News / Arts & Entertainment

Phil Everly, of the Everly Brothers, Dies at Age 74

FILE - The Everly Brothers, Phil, left, and Don, perform on stage, July 31, 1964.
FILE - The Everly Brothers, Phil, left, and Don, perform on stage, July 31, 1964.
Reuters
Phil Everly, whose high, close-harmony singing with his older brother Don made the Everly Brothers one of the biggest rock and country acts of the 1950s and early 1960s, died on Friday at the age of 74, the Los Angeles Times reported.

Everly died in the Los Angeles suburb of Burbank of complications from chronic obstructive pulmonary disease, his wife Patti told the Times for a story on the paper's website.

"We are absolutely heartbroken," Patti Everly told the paper. "He fought long and hard." Representatives for Phil Everly could not immediately be reached for comment on Friday evening.

The Everly Brothers profoundly influenced 1960s-era artists ranging from Beatles John Lennon and Paul McCartney, who early in their careers called themselves the Foreverly Brothers, to Simon and Garfunkel, the Byrds, the Hollies and the Beach Boys.

"Perhaps even more powerfully than Elvis Presley, the Everly Brothers melded country with the emerging sound of Fifties rock & roll," Rolling Stone magazine said in placing the duo at No. 33 on its list of the "100 Greatest Artists."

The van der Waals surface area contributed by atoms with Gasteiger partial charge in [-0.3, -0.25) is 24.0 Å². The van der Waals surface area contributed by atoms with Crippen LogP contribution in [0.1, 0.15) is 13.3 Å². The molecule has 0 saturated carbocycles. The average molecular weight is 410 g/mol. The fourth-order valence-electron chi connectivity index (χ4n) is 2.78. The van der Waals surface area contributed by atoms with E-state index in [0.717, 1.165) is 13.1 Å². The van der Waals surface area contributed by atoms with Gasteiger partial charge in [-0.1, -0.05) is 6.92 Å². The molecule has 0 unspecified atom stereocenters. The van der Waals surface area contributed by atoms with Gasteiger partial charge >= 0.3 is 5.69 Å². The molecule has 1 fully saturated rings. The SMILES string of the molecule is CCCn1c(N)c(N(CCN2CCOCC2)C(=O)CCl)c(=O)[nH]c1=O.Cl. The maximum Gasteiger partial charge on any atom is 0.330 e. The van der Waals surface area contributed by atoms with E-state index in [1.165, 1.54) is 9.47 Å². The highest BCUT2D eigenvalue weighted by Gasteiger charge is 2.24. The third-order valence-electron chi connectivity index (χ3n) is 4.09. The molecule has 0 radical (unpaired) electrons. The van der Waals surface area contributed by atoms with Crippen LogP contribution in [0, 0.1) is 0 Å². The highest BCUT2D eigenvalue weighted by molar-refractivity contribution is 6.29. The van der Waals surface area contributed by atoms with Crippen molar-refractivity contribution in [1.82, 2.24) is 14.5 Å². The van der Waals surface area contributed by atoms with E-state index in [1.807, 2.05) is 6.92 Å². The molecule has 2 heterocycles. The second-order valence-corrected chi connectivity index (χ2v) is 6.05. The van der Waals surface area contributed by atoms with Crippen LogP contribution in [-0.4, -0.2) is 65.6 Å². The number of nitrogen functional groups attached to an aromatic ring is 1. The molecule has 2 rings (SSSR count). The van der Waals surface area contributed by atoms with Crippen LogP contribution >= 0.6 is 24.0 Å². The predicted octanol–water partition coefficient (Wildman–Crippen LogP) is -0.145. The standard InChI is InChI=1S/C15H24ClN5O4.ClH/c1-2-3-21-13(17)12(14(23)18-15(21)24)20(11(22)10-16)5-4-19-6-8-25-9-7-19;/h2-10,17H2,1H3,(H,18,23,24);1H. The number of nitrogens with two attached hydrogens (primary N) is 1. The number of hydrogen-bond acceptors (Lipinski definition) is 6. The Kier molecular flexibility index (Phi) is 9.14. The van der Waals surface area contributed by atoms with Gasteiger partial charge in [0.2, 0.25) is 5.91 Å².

Phil and Don had an onstage breakup in 1973 that led to a decade-long estrangement, but Phil later told Time magazine their relationship had endured.

"Don and I are infamous for our split," Phil said, "but we're closer than most brothers. Harmony singing requires that you enlarge yourself, not use any kind of suppression. Harmony is the ultimate love."

Phillip Everly was born on Jan. 19, 1939, in Chicago, the son of two country musicians, Ike and Margaret Everly. With Ike Everly on guitar, the family was a traveling act and had a radio show in which Phil and Don performed between commercials for XIP rat poison and Foster's 30-minute Wonder Corn and Callus Remover.

Legendary Nashville guitarist Chet Atkins was one of their earliest supporters.

"One thing that impressed me when I met those kids was that they were so intelligent," Atkins said on the Everly family fan site. "Don and Phil used proper English and I just thought they were a cut above ... intellectually and education-wise."

'Every Syllable can shine'

Their breakthrough hit, Bye Bye Love, came in 1957 and rose to No. 2 on the U.S. charts. It was their first million-seller and the first of numerous Everly tunes written by Boudleaux Bryant and his wife Felice, including, All I Have to Do Is Dream, Wake Up Little Susie and Devoted to You.